Background: Treating latent tuberculosis infection (LTBI) is an important public health intervention. In the UK, LTBI treatment is delivered in secondary care. Treating LTBI in the community would move care closer to home and could increase uptake and treatment completion rates. However, healthcare providers' views about the feasibility of this in the UK are unknown. This is the first study to investigate perceived barriers and enablers to primary care-based LTBI treatment among UK general practitioners (GPs). Methods: A national survey amongst 140 randomly sampled UK GPs practising in areas of high TB incidence was performed. GPs' experience and perceived confidence, barriers and enablers of primary care-based LTBI treatment were explored and multivariable logistic regression was used to determine whether these were associated with a GP's willingness to deliver LTBI treatment. Results: One hundred and twelve (80 %) GPs responded. Ninety-three (83 %; 95 % CI 75 %-89 %) GPs said they would be willing to deliver LTBI treatment in primary care, if key perceived barriers were addressed during service development. The major perceived barriers to delivering primary care-based LTBI treatment were insufficient experience among GPs of screening and treating LTBI, lack of timely specialist support and lack of allied healthcare staff. In addition, GPs felt that appropriate resourcing was key to the successful and sustainable delivery of the service. GPs who reported previous experience of screening or treatment of patients with active or latent TB were almost ten times more likely to be willing to deliver LTBI treatment in primary care compared to GPs with no experience (OR: 9.98; 95 % CI 1.22-81.51). Conclusions: UK GPs support primary care-based LTBI treatment, provided they are given appropriate training, specialist support, staffing and financing.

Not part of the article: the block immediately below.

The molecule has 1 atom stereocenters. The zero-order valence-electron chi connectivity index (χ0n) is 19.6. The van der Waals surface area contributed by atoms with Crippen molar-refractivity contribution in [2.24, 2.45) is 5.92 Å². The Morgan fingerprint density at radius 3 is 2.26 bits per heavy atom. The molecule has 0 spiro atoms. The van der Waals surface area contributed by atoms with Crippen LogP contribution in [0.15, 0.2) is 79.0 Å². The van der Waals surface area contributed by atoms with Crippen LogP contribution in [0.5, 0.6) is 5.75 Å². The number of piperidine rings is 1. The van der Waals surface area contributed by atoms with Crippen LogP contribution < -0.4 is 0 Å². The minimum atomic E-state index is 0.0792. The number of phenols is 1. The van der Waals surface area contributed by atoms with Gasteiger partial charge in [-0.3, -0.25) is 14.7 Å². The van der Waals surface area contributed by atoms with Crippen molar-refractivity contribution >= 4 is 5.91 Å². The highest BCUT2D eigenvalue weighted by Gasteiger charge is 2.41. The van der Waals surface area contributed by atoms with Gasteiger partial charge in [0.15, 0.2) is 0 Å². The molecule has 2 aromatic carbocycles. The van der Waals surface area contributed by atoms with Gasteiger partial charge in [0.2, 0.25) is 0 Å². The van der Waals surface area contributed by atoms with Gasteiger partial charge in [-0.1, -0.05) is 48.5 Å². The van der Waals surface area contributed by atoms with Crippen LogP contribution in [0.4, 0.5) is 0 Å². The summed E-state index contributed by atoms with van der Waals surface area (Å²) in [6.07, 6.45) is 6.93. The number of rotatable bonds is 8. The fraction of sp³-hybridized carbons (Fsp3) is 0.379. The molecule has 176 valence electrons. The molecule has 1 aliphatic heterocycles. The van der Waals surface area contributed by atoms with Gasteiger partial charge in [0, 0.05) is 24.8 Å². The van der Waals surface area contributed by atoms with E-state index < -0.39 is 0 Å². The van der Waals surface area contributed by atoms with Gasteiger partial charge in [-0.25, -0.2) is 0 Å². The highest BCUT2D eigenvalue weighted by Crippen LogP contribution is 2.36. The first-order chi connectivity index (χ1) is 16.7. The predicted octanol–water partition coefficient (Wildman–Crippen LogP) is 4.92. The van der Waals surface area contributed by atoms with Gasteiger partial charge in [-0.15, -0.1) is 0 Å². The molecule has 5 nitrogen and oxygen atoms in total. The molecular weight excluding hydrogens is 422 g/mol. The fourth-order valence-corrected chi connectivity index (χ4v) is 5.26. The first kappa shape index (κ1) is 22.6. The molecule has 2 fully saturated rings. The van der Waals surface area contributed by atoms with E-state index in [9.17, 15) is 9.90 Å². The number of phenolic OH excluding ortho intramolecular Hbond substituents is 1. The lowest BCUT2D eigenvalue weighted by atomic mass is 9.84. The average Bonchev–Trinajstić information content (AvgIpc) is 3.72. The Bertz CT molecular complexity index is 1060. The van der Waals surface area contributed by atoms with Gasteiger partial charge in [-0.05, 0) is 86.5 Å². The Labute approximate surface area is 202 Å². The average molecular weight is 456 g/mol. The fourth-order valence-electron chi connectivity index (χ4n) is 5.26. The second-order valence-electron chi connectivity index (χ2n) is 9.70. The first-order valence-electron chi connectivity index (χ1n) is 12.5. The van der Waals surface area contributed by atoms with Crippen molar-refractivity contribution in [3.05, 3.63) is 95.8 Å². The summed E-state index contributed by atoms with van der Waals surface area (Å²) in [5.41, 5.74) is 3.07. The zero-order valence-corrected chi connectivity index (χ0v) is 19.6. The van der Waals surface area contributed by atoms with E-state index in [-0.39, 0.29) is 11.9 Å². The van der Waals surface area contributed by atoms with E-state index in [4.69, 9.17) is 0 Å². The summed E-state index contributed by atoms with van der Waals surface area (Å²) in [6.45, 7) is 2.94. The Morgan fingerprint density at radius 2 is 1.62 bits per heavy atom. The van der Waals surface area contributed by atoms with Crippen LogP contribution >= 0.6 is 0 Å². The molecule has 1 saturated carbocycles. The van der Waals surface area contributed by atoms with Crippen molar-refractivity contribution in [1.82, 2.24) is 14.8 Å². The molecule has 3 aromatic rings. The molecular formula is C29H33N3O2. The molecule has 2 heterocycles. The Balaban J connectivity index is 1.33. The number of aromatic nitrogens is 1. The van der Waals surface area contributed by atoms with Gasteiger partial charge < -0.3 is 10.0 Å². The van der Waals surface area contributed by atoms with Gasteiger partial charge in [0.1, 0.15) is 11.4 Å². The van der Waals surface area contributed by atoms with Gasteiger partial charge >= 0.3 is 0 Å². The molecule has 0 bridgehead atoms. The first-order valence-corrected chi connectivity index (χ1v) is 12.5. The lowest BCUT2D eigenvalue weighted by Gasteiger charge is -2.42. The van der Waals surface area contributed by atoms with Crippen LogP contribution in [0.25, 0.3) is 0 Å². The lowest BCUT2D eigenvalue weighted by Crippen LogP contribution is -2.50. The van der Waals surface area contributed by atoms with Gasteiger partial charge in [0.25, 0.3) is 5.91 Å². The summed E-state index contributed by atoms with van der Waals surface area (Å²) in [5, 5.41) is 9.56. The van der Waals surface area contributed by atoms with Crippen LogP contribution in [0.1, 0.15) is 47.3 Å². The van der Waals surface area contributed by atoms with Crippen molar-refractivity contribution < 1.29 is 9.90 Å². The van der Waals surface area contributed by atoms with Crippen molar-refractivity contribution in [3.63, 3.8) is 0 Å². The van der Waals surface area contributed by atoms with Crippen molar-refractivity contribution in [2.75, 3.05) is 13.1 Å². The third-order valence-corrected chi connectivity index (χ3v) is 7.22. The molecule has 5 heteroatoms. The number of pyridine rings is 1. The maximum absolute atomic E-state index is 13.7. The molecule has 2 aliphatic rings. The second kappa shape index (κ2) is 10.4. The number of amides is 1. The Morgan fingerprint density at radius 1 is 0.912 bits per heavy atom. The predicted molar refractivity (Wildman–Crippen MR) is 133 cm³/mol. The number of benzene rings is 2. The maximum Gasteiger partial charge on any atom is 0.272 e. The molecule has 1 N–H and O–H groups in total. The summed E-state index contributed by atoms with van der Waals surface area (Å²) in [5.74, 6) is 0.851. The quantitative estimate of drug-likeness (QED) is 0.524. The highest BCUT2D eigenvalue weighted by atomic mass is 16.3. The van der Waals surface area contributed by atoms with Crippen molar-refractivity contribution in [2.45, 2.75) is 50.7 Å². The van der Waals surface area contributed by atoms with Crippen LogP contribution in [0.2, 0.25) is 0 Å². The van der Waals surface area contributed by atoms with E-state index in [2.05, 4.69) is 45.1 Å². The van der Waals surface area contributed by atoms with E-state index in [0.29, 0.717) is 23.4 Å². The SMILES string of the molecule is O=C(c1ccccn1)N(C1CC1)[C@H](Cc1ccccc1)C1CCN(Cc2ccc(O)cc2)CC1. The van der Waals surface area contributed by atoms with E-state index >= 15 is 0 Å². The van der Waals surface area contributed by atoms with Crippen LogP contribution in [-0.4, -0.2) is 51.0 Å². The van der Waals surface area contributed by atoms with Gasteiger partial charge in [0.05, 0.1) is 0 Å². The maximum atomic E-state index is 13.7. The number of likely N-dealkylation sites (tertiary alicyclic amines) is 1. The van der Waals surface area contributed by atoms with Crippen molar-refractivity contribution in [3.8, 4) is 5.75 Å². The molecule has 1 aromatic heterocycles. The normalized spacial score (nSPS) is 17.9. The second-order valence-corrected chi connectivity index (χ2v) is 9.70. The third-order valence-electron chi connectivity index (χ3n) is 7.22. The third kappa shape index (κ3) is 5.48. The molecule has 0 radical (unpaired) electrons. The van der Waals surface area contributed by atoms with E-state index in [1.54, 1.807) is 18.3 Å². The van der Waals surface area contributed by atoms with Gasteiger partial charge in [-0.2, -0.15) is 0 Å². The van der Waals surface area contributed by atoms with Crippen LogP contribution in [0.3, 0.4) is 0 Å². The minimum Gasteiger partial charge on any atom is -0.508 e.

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© 2015 Atchison et al.